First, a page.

Sections of Thailand’s youth are out on the streets of Bangkok and other cities demanding the resignation of government, the establishment of a truly democratic constitution and, most importantly, the reform of the monarchy. The monarch is to whom the Thai people have traditionally turned for comfort and stability; now, the institution itself is under scrutiny with dissatisfaction especially with the way it is currently conducting itself.
Ten points have been put forward for monarchy reform. They are as Phaholtap and Streckfuss noted in the New Mandala “strip the monarch of legal immunity, revoke the lese-majeste law and pardon all those jailed for the crime, clearly define which assets are held privately by the king, reduce tax money supporting the institution, abolish all royal offices, open all money given to royal charities to public scrutiny, forbid the monarch from expressing political opinions, cut all royalist propaganda, investigate disappearances and murders of critics of the monarchy, and outlaw royal consent to coups”. These are revolutionary demands in the Thai context.
These protests are pushing Thailand into unchartered waters. They are resurrecting doubts about the monarchy’s future which were stilled over the past few years but lurked below the surface. Even fifteen years ago when I was serving in Thailand as India’s ambassador some Thais wondered what would happen once King Bhumibol Adulyadej passed away? To appreciate what is happening in Thailand a look at its history over the past ninety years would be helpful.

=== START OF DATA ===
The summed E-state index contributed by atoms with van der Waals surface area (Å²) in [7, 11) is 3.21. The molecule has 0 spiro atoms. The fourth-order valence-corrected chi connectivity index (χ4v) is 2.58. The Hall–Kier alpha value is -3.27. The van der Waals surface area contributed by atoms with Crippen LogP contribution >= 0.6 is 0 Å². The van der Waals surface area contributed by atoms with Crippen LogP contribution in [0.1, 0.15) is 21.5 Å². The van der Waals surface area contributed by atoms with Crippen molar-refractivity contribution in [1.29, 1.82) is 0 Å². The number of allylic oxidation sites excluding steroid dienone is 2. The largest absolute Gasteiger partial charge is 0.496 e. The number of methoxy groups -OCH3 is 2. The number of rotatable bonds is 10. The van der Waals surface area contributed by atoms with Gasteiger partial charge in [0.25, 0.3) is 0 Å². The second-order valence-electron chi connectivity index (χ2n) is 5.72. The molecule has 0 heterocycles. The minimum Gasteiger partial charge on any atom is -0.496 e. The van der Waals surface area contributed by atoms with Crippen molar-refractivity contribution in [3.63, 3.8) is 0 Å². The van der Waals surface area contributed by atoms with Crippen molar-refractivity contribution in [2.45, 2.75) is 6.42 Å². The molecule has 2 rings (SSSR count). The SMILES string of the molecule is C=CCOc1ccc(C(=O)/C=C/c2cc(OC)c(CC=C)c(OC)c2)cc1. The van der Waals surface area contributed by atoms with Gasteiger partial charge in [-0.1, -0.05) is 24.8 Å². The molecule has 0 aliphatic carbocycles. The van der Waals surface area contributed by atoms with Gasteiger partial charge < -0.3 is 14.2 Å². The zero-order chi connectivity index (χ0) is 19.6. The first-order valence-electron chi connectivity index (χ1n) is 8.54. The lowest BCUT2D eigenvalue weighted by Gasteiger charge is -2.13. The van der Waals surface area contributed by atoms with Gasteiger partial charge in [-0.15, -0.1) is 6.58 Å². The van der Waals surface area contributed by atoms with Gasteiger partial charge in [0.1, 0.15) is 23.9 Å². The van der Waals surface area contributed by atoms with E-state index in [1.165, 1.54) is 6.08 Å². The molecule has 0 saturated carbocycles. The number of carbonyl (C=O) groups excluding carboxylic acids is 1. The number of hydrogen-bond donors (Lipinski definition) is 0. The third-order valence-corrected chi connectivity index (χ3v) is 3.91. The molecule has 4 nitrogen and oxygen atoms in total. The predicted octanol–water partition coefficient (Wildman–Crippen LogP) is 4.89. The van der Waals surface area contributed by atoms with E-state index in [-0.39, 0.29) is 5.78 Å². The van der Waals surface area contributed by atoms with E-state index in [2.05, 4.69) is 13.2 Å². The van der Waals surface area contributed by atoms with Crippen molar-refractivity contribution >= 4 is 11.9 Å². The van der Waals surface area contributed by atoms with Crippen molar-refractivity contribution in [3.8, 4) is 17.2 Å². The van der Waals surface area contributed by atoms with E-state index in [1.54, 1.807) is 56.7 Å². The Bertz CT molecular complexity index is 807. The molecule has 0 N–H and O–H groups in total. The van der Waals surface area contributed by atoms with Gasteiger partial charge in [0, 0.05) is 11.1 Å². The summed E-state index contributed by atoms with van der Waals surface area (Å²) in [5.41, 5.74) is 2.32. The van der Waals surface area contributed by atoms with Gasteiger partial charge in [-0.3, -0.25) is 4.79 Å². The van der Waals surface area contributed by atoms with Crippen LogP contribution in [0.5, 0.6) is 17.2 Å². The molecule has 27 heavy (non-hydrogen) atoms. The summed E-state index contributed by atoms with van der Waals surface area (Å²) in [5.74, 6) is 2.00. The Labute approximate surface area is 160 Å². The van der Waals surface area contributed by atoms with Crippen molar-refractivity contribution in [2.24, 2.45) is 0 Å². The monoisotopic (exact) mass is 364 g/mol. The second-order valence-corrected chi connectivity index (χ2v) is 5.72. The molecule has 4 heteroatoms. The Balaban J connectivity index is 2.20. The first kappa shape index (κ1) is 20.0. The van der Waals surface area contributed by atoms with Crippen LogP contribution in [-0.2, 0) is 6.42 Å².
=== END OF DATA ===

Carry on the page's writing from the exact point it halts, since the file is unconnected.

Thailand was ruled under absolute monarchism until 1932. In that year, following a revolt by an influential section of the Thai elite and the emerging bourgeoise it adopted a new constitution. It retained the monarchy but restricted its powers; thus, from an absolute monarchy the country became a constitutional one under a democracy. After a few years the reigning monarch abdicated and his nine-year old nephew, Anand Mahidol, who was studying in Europe along with his younger brother Bhumibol, was made King. Meanwhile the country’s democratic government was replaced by a military dictatorship.
After the Second World War King Anand Mahidol and his brother returned to Thailand. In 1946 Anand died in mysterious circumstances of gunshot wounds. It was announced that it was an accident. Bhumibol succeeded him. He was 18 years old and still a student. While the constitutional monarchy continued Thai politics remained turbulent and mainly under military dictators whose rule was interspersed with civilian governments. These changes were accompanied with new constitutions. The King continued to be insulated from the vicissitudes of politics and the reputation of the monarchical institution was not very high in the initial years of Bhumibol’s reign though court rituals placed the monarch in almost a semi-divine position.